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Large-scale, systematic watering of crops in the field is called irrigation. The soil must be adequately moist during the sowing of seeds. Proper irrigation begins when seedlings have anchored themselves firmly in the soil. The following points have to be considered during irrigation:

1. A proper canal system from a source like a well, pond, lake, tank, river, etc. has to be made. Care has to be taken that the water gets distributed uniformly and slowly. Gushing water can uproot seedlings.

2. Different crops need different amounts of water. For example, paddy needs continuous irrigation, while gram and wheat do not.

3. The water requirement of the plants also changes with season.

4. Crops require specific amount of water during different growth periods. For example, seedlings of rice need  ankle-deep water whereas grown up rice plants do not need so much water. Again, in the case of wheat, excess water given to a mature crop (as it sometimes happens due to untimely rains) can lead to falling of the crop, called lodging. It also results in blackening of the seeds and affects their lustre.

5. Irrigation depends upon soil permeability. Sandy soil has less water holding capacity and hence requires frequent irrigation. Clayey soil, being more compact, needs less frequent irrigation as it has better water-holding capacity.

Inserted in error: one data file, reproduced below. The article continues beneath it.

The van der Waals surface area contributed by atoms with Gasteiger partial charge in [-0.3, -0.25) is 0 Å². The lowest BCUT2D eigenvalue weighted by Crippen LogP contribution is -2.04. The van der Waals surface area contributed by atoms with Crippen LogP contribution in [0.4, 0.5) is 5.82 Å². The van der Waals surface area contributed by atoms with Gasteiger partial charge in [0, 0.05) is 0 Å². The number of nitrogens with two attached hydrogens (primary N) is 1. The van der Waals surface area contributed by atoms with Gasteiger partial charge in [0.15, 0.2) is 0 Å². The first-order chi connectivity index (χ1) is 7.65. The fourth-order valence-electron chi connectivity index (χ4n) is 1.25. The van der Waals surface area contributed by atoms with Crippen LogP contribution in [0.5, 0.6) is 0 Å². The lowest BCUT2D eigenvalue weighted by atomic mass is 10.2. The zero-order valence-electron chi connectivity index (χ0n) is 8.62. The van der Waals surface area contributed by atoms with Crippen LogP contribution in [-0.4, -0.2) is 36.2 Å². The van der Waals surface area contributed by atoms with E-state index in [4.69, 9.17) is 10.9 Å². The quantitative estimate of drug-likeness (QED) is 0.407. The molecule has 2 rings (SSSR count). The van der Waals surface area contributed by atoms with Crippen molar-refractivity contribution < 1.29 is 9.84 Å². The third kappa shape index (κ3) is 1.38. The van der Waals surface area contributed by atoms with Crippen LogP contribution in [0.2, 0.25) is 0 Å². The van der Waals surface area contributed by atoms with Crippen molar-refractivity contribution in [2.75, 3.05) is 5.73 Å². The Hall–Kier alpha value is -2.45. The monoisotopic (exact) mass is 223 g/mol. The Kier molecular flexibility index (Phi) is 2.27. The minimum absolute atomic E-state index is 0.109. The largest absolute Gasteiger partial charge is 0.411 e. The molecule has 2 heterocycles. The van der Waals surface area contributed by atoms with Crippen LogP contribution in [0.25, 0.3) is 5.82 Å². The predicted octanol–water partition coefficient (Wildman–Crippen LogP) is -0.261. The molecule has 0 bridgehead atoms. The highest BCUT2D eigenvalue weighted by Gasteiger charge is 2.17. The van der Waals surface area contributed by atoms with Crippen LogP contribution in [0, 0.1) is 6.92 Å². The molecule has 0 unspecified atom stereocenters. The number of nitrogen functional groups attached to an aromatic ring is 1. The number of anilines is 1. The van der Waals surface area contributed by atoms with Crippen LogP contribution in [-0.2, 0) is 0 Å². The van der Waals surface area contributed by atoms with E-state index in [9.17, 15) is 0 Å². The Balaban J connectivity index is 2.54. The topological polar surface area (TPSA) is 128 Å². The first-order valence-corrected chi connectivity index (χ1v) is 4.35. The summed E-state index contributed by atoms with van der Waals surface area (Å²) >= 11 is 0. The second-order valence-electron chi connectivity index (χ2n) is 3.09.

6. Water logging (with the exception of crops that require it, e.g. paddy) must be avoided for most crops. This is because, regardless of the source, water contains dissolved salts. Water logging leads to accumulation of salts on the soil surface after the water evaporates. This damages the plants, besides the fact that roots start rotting if they remain in water logged fields for two to three days.


Advantages of Irrigation 


They can be listed as follows:

1. Vast areas of land can be brought under irrigation (61.4 million hectares in India).

2. Irrigated areas are less susceptible to drought.

3. Crop yield per hectare is nearly four times greater than in an unirrigated land.

4. Even in the absence of ponds, wells or subsoil water as in deserts, water can be brought from the nearest river by constructing canals, e.g. the Rajasthan Canal.

5. Most of our recent success in increased crop production in spite of repeated failure of the monsoon has been due to better irrigation facilities.

Types of Irrigation

Our country has a wide variety of water resources and a highly varied climate. Due to such prevailing conditions, we adopt several kinds of irrigation systems to supply water to agricultural lands depending on the kinds of water resources available. The four main type of irrigation system in common practice are well, canal, river and tank irrigation system.

Well Irrigation

Wells are of two types; they are dug wells and tube wells. In a dug well, water is collected from water bearing strata. Tube wells can tap water from the deeper strata. Underground water is tapped for irrigating the cultivated land. From these wells, water is lifted by pumps for irrigation.

Canal Irrigation

In this system, canals receive water from one or more reservoirs or from rivers. The main canal is divided into branch canals having further distributaries to irrigate fields.

Rivers Lift Systems

This type of irrigation is followed in areas where canal flow is insufficient or irregular due to inadequate reservoir release. Water is directly drawn from the rivers for supplementing irrigation in areas close to rivers.

Tank Irrigation System

Tanks are small storage reservoirs, which intercept and store the run-off of smaller catchment areas.

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